Microsoft laxed minimum display resolution required for Windows 8 logo certification for tablets, down from a rather harsh 1366 x 768 pixels, to 1024 x 768. This move, according to ZDNet, could be prelude to smaller, or at least cheaper Windows 8/RT-based tablets. In a recent Windows logo certification update dated March 12, which surfaced earlier this week, Microsoft updates:
System.Client.Tablet.Graphics.MinimumResolution relaxed for Windows 8
We're changing the System.Client.Tablet.Graphics.MinimumResolution requirement to create a consistent minimum resolution of 1024 x 768 at a depth of 32 bits across all Windows 8 system form factors. The physical dimensions of the display panel must still match the aspect ratio of the native resolution. This doesn't imply that we're encouraging partners to regularly use a lower screen resolution. In fact, we see customers embracing the higher resolution screens that make a great Windows experience. We understand that partners exploring designs for certain markets could find greater design flexibility helpful.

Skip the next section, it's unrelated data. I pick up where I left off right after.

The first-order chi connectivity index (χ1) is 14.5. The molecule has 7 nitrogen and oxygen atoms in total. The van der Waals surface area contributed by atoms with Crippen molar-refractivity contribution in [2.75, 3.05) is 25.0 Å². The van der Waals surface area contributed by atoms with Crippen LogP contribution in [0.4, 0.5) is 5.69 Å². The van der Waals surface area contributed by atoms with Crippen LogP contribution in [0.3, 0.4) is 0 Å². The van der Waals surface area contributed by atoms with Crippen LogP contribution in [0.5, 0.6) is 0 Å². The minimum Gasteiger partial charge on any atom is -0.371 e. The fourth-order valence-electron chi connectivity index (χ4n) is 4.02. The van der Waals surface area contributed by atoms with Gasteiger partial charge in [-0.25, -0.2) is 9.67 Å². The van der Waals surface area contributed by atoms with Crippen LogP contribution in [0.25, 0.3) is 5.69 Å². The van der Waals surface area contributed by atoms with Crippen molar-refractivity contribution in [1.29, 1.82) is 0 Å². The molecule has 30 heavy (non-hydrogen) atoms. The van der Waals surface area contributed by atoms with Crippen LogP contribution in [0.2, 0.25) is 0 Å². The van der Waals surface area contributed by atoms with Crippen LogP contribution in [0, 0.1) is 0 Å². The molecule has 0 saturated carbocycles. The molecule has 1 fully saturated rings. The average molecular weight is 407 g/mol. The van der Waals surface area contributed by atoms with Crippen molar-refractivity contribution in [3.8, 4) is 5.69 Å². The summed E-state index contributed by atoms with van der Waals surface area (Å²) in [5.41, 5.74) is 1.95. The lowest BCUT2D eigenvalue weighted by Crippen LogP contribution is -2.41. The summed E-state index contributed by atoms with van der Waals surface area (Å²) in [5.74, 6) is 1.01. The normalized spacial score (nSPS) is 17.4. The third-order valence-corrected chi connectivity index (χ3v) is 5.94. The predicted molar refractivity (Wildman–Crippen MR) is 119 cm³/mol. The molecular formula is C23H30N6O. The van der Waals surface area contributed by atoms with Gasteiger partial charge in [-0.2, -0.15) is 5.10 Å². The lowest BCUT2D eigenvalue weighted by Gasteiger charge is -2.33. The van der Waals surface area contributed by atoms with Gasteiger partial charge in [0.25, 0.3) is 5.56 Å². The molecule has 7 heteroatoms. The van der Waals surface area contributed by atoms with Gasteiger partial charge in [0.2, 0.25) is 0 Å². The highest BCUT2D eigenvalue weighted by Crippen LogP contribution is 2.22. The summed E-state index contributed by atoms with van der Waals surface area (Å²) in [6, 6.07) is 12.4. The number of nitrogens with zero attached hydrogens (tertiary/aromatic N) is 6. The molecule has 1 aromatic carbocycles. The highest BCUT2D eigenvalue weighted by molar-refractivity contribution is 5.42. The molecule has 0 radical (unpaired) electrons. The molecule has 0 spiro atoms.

Not only is the minimum display resolution lowered for tablets, but also Microsoft is "encouraging" partners to adopt it. Screen resolutions in the neighborhood of 1024 x 768 are most prevalent in cost-effective 7~8-inch tablets, such as the iPad Mini. It's also possible that Microsoft could seek out a slice of the 7~8-inch market with a Windows 8/RT based "reader."
Last October, Microsoft and Barnes & Noble (B&N), the company behind the Nook line of e-book readers, inked a strategic partnership deal that sees the two companies share their assets. This fact alone makes the idea of a Windows-driven "Nook" product, with just the right amount of cost-cutting, and just the right hardware, extremely plausible.
|Topics||Surface, Windows RT, Microsoft, Barnes & Noble, Nook, Windows 8|